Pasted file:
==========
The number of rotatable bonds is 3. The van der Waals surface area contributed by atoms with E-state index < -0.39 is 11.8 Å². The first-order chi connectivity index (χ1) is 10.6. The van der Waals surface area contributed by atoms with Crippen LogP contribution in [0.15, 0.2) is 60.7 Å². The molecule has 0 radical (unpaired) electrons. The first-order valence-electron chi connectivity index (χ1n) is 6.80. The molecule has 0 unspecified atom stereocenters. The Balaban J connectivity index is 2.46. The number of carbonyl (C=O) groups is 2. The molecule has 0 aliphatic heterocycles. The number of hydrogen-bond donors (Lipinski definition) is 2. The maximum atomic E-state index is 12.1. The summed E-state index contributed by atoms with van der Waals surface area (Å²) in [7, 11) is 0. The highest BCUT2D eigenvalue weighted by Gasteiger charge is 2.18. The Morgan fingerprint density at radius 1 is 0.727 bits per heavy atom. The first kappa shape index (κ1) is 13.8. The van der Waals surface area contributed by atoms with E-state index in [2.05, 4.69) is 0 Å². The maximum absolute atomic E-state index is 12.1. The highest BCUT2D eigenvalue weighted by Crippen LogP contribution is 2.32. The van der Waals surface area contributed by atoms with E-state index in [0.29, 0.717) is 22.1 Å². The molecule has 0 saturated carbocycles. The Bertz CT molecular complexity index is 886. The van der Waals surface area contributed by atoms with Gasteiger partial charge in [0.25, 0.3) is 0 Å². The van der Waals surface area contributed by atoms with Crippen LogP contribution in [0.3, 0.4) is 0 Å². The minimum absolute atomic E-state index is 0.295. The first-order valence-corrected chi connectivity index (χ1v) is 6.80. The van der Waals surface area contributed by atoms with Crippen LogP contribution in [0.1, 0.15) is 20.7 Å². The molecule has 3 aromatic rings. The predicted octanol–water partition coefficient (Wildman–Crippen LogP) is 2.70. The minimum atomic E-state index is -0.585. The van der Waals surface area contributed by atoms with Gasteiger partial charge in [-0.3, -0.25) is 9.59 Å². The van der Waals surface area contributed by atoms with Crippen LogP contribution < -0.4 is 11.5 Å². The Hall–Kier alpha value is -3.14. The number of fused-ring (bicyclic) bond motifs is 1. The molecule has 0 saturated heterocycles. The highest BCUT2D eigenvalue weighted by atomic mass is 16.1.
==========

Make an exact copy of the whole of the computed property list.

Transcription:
The number of rotatable bonds is 3. The van der Waals surface area contributed by atoms with E-state index < -0.39 is 11.8 Å². The first-order chi connectivity index (χ1) is 10.6. The van der Waals surface area contributed by atoms with Crippen LogP contribution in [0.15, 0.2) is 60.7 Å². The molecule has 0 radical (unpaired) electrons. The first-order valence-electron chi connectivity index (χ1n) is 6.80. The molecule has 0 unspecified atom stereocenters. The Balaban J connectivity index is 2.46. The number of carbonyl (C=O) groups is 2. The molecule has 0 aliphatic heterocycles. The number of hydrogen-bond donors (Lipinski definition) is 2. The maximum atomic E-state index is 12.1. The summed E-state index contributed by atoms with van der Waals surface area (Å²) in [7, 11) is 0. The highest BCUT2D eigenvalue weighted by Gasteiger charge is 2.18. The Morgan fingerprint density at radius 1 is 0.727 bits per heavy atom. The first kappa shape index (κ1) is 13.8. The van der Waals surface area contributed by atoms with E-state index in [2.05, 4.69) is 0 Å². The maximum absolute atomic E-state index is 12.1. The highest BCUT2D eigenvalue weighted by Crippen LogP contribution is 2.32. The van der Waals surface area contributed by atoms with E-state index in [0.29, 0.717) is 22.1 Å². The molecule has 0 saturated carbocycles. The Bertz CT molecular complexity index is 886. The van der Waals surface area contributed by atoms with Gasteiger partial charge in [0.25, 0.3) is 0 Å². The van der Waals surface area contributed by atoms with Crippen LogP contribution in [0.3, 0.4) is 0 Å². The minimum absolute atomic E-state index is 0.295. The first-order valence-corrected chi connectivity index (χ1v) is 6.80. The van der Waals surface area contributed by atoms with Crippen LogP contribution in [0.1, 0.15) is 20.7 Å². The molecule has 3 aromatic rings. The predicted octanol–water partition coefficient (Wildman–Crippen LogP) is 2.70. The minimum atomic E-state index is -0.585. The van der Waals surface area contributed by atoms with Gasteiger partial charge in [-0.3, -0.25) is 9.59 Å². The van der Waals surface area contributed by atoms with Crippen LogP contribution < -0.4 is 11.5 Å². The Hall–Kier alpha value is -3.14. The number of fused-ring (bicyclic) bond motifs is 1. The molecule has 0 saturated heterocycles. The highest BCUT2D eigenvalue weighted by atomic mass is 16.1.